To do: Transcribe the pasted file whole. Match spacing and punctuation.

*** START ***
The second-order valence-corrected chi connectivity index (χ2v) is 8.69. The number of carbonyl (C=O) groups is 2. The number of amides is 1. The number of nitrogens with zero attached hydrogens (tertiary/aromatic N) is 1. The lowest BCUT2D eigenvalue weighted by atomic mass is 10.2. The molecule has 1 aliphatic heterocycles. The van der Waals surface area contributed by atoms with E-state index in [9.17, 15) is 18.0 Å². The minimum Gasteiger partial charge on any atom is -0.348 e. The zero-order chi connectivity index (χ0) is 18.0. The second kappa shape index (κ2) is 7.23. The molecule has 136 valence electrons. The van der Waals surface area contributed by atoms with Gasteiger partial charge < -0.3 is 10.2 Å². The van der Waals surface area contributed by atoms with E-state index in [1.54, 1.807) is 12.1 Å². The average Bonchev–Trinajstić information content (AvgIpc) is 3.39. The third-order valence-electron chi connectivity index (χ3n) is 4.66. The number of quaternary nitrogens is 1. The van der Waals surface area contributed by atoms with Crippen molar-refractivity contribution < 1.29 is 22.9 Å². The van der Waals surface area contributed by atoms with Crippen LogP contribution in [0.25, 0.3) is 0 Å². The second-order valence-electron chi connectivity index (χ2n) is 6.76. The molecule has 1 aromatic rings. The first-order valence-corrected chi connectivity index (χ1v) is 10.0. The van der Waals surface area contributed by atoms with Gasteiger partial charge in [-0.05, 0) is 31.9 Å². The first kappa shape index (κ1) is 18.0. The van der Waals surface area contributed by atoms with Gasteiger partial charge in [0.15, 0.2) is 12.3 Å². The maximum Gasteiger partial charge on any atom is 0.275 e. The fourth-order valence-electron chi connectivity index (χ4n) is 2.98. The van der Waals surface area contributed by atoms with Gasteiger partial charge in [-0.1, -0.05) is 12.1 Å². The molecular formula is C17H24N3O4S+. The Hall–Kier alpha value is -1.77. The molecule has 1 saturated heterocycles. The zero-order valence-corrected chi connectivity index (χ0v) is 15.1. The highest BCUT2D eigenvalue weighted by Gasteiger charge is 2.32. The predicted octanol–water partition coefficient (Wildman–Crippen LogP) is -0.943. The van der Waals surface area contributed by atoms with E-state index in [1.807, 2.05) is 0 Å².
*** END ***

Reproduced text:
The second-order valence-corrected chi connectivity index (χ2v) is 8.69. The number of carbonyl (C=O) groups is 2. The number of amides is 1. The number of nitrogens with zero attached hydrogens (tertiary/aromatic N) is 1. The lowest BCUT2D eigenvalue weighted by atomic mass is 10.2. The molecule has 1 aliphatic heterocycles. The van der Waals surface area contributed by atoms with E-state index in [9.17, 15) is 18.0 Å². The minimum Gasteiger partial charge on any atom is -0.348 e. The zero-order chi connectivity index (χ0) is 18.0. The second kappa shape index (κ2) is 7.23. The molecule has 136 valence electrons. The van der Waals surface area contributed by atoms with Gasteiger partial charge < -0.3 is 10.2 Å². The van der Waals surface area contributed by atoms with E-state index in [1.54, 1.807) is 12.1 Å². The average Bonchev–Trinajstić information content (AvgIpc) is 3.39. The third-order valence-electron chi connectivity index (χ3n) is 4.66. The number of quaternary nitrogens is 1. The van der Waals surface area contributed by atoms with Crippen molar-refractivity contribution < 1.29 is 22.9 Å². The van der Waals surface area contributed by atoms with Crippen LogP contribution in [0.25, 0.3) is 0 Å². The second-order valence-electron chi connectivity index (χ2n) is 6.76. The molecule has 1 aromatic rings. The first-order valence-corrected chi connectivity index (χ1v) is 10.0. The van der Waals surface area contributed by atoms with Gasteiger partial charge in [-0.05, 0) is 31.9 Å². The first kappa shape index (κ1) is 18.0. The van der Waals surface area contributed by atoms with Gasteiger partial charge in [0.15, 0.2) is 12.3 Å². The maximum Gasteiger partial charge on any atom is 0.275 e. The fourth-order valence-electron chi connectivity index (χ4n) is 2.98. The van der Waals surface area contributed by atoms with Gasteiger partial charge in [-0.1, -0.05) is 12.1 Å². The molecular formula is C17H24N3O4S+. The Hall–Kier alpha value is -1.77. The molecule has 1 saturated heterocycles. The zero-order valence-corrected chi connectivity index (χ0v) is 15.1. The highest BCUT2D eigenvalue weighted by Gasteiger charge is 2.32. The predicted octanol–water partition coefficient (Wildman–Crippen LogP) is -0.943. The van der Waals surface area contributed by atoms with E-state index in [1.807, 2.05) is 0 Å².